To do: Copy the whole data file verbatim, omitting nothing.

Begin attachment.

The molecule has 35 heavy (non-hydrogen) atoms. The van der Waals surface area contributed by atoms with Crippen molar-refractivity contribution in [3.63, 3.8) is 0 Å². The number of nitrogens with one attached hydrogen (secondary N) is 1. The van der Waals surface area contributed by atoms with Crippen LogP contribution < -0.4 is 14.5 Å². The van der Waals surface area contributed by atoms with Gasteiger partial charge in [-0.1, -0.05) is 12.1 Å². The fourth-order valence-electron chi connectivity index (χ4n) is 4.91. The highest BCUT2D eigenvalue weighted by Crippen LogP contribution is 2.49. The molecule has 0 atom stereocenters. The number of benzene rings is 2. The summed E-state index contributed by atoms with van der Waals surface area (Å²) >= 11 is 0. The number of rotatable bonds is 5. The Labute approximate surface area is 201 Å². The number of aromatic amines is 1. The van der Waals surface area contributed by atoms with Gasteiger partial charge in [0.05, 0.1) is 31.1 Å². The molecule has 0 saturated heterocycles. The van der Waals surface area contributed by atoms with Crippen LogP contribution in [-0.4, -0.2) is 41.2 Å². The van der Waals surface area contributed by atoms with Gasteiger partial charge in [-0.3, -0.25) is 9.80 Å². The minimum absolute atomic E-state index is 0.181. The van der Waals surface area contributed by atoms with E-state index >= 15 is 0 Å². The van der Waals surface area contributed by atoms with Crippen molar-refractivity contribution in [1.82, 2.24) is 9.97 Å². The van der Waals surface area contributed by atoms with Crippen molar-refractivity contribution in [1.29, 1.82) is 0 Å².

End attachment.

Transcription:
The molecule has 35 heavy (non-hydrogen) atoms. The van der Waals surface area contributed by atoms with Crippen molar-refractivity contribution in [3.63, 3.8) is 0 Å². The number of nitrogens with one attached hydrogen (secondary N) is 1. The van der Waals surface area contributed by atoms with Crippen LogP contribution < -0.4 is 14.5 Å². The van der Waals surface area contributed by atoms with Gasteiger partial charge in [-0.1, -0.05) is 12.1 Å². The fourth-order valence-electron chi connectivity index (χ4n) is 4.91. The highest BCUT2D eigenvalue weighted by Crippen LogP contribution is 2.49. The molecule has 0 atom stereocenters. The number of benzene rings is 2. The summed E-state index contributed by atoms with van der Waals surface area (Å²) >= 11 is 0. The number of rotatable bonds is 5. The Labute approximate surface area is 201 Å². The number of aromatic amines is 1. The van der Waals surface area contributed by atoms with Gasteiger partial charge in [0.05, 0.1) is 31.1 Å². The molecule has 0 saturated heterocycles. The van der Waals surface area contributed by atoms with Crippen LogP contribution in [-0.4, -0.2) is 41.2 Å². The van der Waals surface area contributed by atoms with Gasteiger partial charge in [-0.3, -0.25) is 9.80 Å². The minimum absolute atomic E-state index is 0.181. The van der Waals surface area contributed by atoms with E-state index >= 15 is 0 Å². The van der Waals surface area contributed by atoms with Crippen molar-refractivity contribution in [1.82, 2.24) is 9.97 Å². The van der Waals surface area contributed by atoms with Crippen molar-refractivity contribution in [1.29, 1.82) is 0 Å².